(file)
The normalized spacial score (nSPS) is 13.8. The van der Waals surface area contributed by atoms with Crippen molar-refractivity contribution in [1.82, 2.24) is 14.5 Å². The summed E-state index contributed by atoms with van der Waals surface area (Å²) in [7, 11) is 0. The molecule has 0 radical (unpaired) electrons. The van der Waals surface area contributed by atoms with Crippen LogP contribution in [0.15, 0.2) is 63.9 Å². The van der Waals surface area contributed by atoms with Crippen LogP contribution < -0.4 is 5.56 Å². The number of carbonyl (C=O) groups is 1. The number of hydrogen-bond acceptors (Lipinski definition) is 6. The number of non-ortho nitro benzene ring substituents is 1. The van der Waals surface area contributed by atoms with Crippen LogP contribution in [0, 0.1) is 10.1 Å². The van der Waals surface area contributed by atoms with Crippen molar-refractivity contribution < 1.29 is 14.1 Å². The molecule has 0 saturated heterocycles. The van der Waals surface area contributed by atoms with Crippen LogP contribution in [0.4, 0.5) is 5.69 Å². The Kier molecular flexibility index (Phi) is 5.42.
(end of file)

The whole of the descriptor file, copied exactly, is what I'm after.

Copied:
The normalized spacial score (nSPS) is 13.8. The van der Waals surface area contributed by atoms with Crippen molar-refractivity contribution in [1.82, 2.24) is 14.5 Å². The summed E-state index contributed by atoms with van der Waals surface area (Å²) in [7, 11) is 0. The molecule has 0 radical (unpaired) electrons. The van der Waals surface area contributed by atoms with Crippen LogP contribution in [0.15, 0.2) is 63.9 Å². The van der Waals surface area contributed by atoms with Crippen LogP contribution < -0.4 is 5.56 Å². The number of carbonyl (C=O) groups is 1. The number of hydrogen-bond acceptors (Lipinski definition) is 6. The number of non-ortho nitro benzene ring substituents is 1. The van der Waals surface area contributed by atoms with Crippen LogP contribution in [0, 0.1) is 10.1 Å². The van der Waals surface area contributed by atoms with Crippen molar-refractivity contribution < 1.29 is 14.1 Å². The molecule has 0 saturated heterocycles. The van der Waals surface area contributed by atoms with Crippen LogP contribution in [0.4, 0.5) is 5.69 Å². The Kier molecular flexibility index (Phi) is 5.42.